Heading into the season, the Blainville-Boisbriand Armada were missing their top two defencemen from the previous season, Xavier Ouellet and Samuel Carrier. They had to look for a way to replace Carrier’s 49 points and captain Ouellet’s 41.
Enter Daniel Walcott.
The 19-year-old QMJHL newcomer is having an effect on both ends of the ice for the Armada. He came seemingly from nowhere, having spent last season with Lindenwood University, near St. Louis. They play in the ACHA, a college circuit that is not affiliated with the NCAA.
“We got a phone call from a friend who was coaching him in the United States,” Armada head coach and general manager Jean-François Houle says. “The kid is from Montreal and he wanted to come home to Montreal to play. He fell through the cracks a bit; kind of a late bloomer.”
Walcott’s seven points in 11 games is enough to lead the Armada blueliners in scoring. The Armada have been the CHL’s best team so far this season, with a 10-0-1-0 record, including a 10-game winning streak. Walcott’s two-way game has been a noted reason for the streak.
“He’s been great for us,” Houle continued. “He’s been great defensively and he’s been great offensively. He replaced some big bodies that we lost last year on defence and he’s taking a lot of minutes.”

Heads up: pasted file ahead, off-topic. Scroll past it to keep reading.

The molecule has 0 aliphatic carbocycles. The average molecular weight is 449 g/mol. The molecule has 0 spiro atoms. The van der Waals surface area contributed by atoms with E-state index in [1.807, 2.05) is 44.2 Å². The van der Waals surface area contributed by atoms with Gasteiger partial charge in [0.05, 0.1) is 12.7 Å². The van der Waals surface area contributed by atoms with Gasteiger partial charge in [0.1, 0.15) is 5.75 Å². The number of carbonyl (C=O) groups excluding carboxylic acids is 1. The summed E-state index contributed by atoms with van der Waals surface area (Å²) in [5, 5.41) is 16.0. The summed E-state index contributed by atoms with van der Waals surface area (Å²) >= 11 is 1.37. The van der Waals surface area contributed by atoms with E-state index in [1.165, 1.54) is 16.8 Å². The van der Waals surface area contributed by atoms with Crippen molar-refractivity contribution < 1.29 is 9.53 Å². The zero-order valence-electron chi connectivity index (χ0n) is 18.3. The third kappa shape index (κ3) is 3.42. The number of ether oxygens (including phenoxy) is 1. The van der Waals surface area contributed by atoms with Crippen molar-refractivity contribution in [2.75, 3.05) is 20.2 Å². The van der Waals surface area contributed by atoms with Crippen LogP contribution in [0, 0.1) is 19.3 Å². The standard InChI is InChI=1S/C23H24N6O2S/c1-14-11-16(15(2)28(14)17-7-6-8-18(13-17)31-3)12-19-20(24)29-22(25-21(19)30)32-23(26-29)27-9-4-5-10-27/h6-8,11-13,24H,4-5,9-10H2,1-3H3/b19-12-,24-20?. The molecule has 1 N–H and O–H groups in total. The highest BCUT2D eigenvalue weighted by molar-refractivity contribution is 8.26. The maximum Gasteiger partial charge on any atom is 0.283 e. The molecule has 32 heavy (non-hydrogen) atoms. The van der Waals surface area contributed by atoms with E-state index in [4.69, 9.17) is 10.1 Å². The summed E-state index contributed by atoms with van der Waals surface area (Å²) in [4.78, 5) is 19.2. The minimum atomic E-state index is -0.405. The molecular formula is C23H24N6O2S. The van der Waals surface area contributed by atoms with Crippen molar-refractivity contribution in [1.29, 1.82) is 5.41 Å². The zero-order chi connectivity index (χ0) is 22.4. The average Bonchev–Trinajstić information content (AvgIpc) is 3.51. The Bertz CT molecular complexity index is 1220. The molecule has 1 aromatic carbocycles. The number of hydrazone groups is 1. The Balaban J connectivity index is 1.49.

Walcott’s story doesn’t begin there. A child of a recent separation at 14, he stopped playing organized hockey in pee wee, opting instead to play at his high school so it would be cheaper on his parents. After five years with his high school team, He joined his father in Chicago, where he spent his summers as a kid, to play high school hockey there. After one year there, Lindenwood University offered him a place on their team, and he jumped at the chance.
“I got looked at by Lindenwood University,” Walcott said. “They offered me a spot. I decided to take it because it’s university [hockey] and I always wanted to play there. Unfortunately, it’s not high quality. It’s not NCAA hockey, it was just club hockey.”
He had 13 points in 33 games for Lindenwood last season.
“My assistant coach and J-F Houle were in contact, and my name came up. They invited me to camp. I decided to come here because I live at home, basically. It was one of the major keys to the decision. Also, I wanted to get seen by scouts and here is a much bigger opportunity for that.”
“We invited him to our camp and gave him a chance,” Houle said. “He sure surprised everybody.”
At Lindenwood, Walcott was the youngest player in the ACHA. The leagueprofiles much like Canadian Interuniversity Sport with most players ranging from 21 to 25 years old. Walcott said that the age difference really helped his game grow.
“It’s helped me out on the physical level,” Walcott said. “It was playing with men, basically. I was the youngest guy in the league.
“Also, living on my own and getting independent was an experience of a lifetime. It helped me out and made me become a better hockey player and grow a lot.”
Walcott’s been using his experience in the ACHA with older players to help out the Armada’s younger players.
“There’s young defencemen on our team and sometimes, they look for advice,” he said. “I’m always open to give advice. I like to make sure everyone’s comfortable. Sure, I’m a rookie, but with my experiences, I can also give them some help.”